A shift in funding for mental health and disability services has prompted local agencies to brainstorm problem solving efforts.
Representatives from Iowa Development Disabilities Council and Marshall County Community Services held a presentation followed by an open public forum Thursday afternoon at the Marshalltown Public Library. The community conversation handled redesigning mental health and disability services and addressed some of the issues raised by a 2012 Senate filing.
"When it comes to changing what's wrong it's really the people that work most closely with it that makes the difference," said Becky Harken, director of the Iowa Development Disabilities Council.
T-R PHOTO BY DAVID ALEXANDER
Becky Harken, director of the Iowa Developmental Disabilities Council, passes out informational packets Thursday afternoon at the Marshalltown Public Library. The council gave a presentation on a Senate bill that overhauls the way mental health services are provided throughout the state.
The filing increased the state's responsibility for funding and management of mental health and disability services by converting the service system to regional, instead of county, service areas.
A major change includes requiring financial information submitted to the state by a county to segregate expenditures for purchase of service, administration and enterprise costs. Also, regions will be responsible for funding existing non-Medicaid expenditures, which the county must fund from property tax revenue.
The state will provide for new expenditures for Medicaid, but it will also recollect the money it has allocated to counties to pay for existing Medicaid services.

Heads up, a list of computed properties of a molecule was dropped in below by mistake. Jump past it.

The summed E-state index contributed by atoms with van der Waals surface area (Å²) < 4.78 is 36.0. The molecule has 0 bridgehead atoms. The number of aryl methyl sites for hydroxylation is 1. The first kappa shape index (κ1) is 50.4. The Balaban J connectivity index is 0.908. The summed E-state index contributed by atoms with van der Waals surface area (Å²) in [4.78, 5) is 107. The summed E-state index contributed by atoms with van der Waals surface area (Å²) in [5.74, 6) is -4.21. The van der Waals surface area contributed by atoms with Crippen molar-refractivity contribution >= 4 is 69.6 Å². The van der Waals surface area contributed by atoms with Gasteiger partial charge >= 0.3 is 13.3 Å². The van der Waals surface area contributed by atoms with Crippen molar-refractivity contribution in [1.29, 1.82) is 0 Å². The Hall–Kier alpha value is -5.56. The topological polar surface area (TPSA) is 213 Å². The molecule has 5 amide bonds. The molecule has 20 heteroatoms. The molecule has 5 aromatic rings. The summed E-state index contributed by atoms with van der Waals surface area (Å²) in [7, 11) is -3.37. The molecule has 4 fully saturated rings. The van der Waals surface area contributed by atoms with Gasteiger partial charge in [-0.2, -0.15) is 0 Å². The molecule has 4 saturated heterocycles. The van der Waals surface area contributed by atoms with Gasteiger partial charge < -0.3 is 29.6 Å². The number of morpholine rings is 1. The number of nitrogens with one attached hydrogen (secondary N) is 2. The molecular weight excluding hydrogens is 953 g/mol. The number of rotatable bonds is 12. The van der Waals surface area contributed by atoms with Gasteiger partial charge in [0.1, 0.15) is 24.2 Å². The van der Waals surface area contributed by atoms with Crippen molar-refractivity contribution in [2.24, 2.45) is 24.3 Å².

The filing also requires counties to begin using a standardized assessment to determine services as well as requires the Department of Human Services to collect and analyze data to estimate the cost of serving additional populations and providing core disability services throughout the state.
Rik Shannon, public policy manager with the Iowa Developmental Disabilities Council, said services could change as availability shifts when regions are created and core requirements are established. Also, the bill lowers the guidelines for billing from 200 percent of the federal poverty guideline to 150 percent.
However, Marshall County imposed the 150 percent guideline a number of years ago, said Jill Eaton, director of Marshall County Community Services. She added that the county also covers the cost for transportation, something Shannon said is another common concern.
Rep. Mark Smith, D-Marshalltown, said he was crestfallen that he was unable to attend the conversation, saying that this issue is one that is important to him.
"Clearly we are trying to sort out a number of changes," he said. "There are some major problems in mental health. I didn't feel the bill last year corrected the system it has to be hit from several angles."
Too often, Smith said, those in need of mental health services are treated through the justice system. That needs to change. The social cost is too high. The state needs more treatment facilities and mental health professionals.
The state has targeted two populations as the focus for mental health services: those with intellectual disabilities and mental illness. As regions develop later this year, counties will have the option to partner with counties that do not meet the requirements of being contiguous.
Eaton said Marshall County has already submitted a waiver to be a part of a region that would also include Madison, Boone, Story, Hamilton, Hardin and Franklin Counties.
Because the new system also imposes an equalizing measure, Marshall County will lose $200,000 previously allocated.
"The numbers only tell part of the story," Shannon said, adding that several counties will see an increase but still be unable to provide the services they want to provide.
Eaton said $200,000 is not a huge loss, and the county will look to see which services it can cover by Medicaid. Although the program also aims to set up one time transition funds for counties, Marshall County did not qualify for consideration of such a fund.
Shannon said the best way for citizens to make a change in the areas of mental health services they care about is to educate themselves and lobby their legislators. In other words, put a face to the money that politicians spend.
Much can change between now and July 2014 when the system is set to be fully implemented, he said.